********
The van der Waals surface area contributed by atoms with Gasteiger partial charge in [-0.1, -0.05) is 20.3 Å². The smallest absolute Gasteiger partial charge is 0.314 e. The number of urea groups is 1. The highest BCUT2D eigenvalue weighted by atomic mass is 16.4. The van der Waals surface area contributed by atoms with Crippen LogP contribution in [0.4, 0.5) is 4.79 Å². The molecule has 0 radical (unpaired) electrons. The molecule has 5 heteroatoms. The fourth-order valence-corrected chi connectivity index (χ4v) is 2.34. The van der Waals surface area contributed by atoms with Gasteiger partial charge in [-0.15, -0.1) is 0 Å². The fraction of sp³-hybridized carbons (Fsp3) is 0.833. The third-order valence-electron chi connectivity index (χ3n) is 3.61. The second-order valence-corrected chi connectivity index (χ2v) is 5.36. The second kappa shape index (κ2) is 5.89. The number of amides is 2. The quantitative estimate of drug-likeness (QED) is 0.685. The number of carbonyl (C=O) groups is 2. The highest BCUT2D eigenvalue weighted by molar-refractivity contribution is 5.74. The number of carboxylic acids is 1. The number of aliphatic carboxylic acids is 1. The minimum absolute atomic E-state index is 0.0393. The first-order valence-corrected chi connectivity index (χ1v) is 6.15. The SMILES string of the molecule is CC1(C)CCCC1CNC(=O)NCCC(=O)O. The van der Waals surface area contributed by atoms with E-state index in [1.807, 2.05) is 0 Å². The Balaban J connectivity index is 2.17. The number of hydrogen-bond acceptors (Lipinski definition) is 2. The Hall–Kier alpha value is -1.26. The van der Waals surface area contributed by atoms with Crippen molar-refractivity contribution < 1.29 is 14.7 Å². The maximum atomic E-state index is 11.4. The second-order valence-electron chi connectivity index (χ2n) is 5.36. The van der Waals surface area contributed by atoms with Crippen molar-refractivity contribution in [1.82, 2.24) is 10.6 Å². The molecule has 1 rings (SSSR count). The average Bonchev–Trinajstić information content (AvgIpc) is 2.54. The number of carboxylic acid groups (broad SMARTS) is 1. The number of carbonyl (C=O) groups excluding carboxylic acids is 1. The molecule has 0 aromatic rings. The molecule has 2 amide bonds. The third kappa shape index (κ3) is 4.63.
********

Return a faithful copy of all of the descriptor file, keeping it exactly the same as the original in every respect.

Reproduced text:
The van der Waals surface area contributed by atoms with Gasteiger partial charge in [-0.1, -0.05) is 20.3 Å². The smallest absolute Gasteiger partial charge is 0.314 e. The number of urea groups is 1. The highest BCUT2D eigenvalue weighted by atomic mass is 16.4. The van der Waals surface area contributed by atoms with Crippen LogP contribution in [0.4, 0.5) is 4.79 Å². The molecule has 0 radical (unpaired) electrons. The molecule has 5 heteroatoms. The fourth-order valence-corrected chi connectivity index (χ4v) is 2.34. The van der Waals surface area contributed by atoms with Gasteiger partial charge in [-0.15, -0.1) is 0 Å². The fraction of sp³-hybridized carbons (Fsp3) is 0.833. The third-order valence-electron chi connectivity index (χ3n) is 3.61. The second-order valence-corrected chi connectivity index (χ2v) is 5.36. The second kappa shape index (κ2) is 5.89. The number of amides is 2. The quantitative estimate of drug-likeness (QED) is 0.685. The number of carbonyl (C=O) groups is 2. The highest BCUT2D eigenvalue weighted by molar-refractivity contribution is 5.74. The number of carboxylic acids is 1. The number of aliphatic carboxylic acids is 1. The minimum absolute atomic E-state index is 0.0393. The first-order valence-corrected chi connectivity index (χ1v) is 6.15. The SMILES string of the molecule is CC1(C)CCCC1CNC(=O)NCCC(=O)O. The van der Waals surface area contributed by atoms with E-state index in [1.807, 2.05) is 0 Å². The Balaban J connectivity index is 2.17. The number of hydrogen-bond acceptors (Lipinski definition) is 2. The Hall–Kier alpha value is -1.26. The van der Waals surface area contributed by atoms with Crippen molar-refractivity contribution < 1.29 is 14.7 Å². The maximum atomic E-state index is 11.4. The second-order valence-electron chi connectivity index (χ2n) is 5.36. The van der Waals surface area contributed by atoms with Crippen molar-refractivity contribution in [1.82, 2.24) is 10.6 Å². The molecule has 1 rings (SSSR count). The average Bonchev–Trinajstić information content (AvgIpc) is 2.54. The number of carboxylic acid groups (broad SMARTS) is 1. The number of carbonyl (C=O) groups excluding carboxylic acids is 1. The molecule has 0 aromatic rings. The molecule has 2 amide bonds. The third kappa shape index (κ3) is 4.63.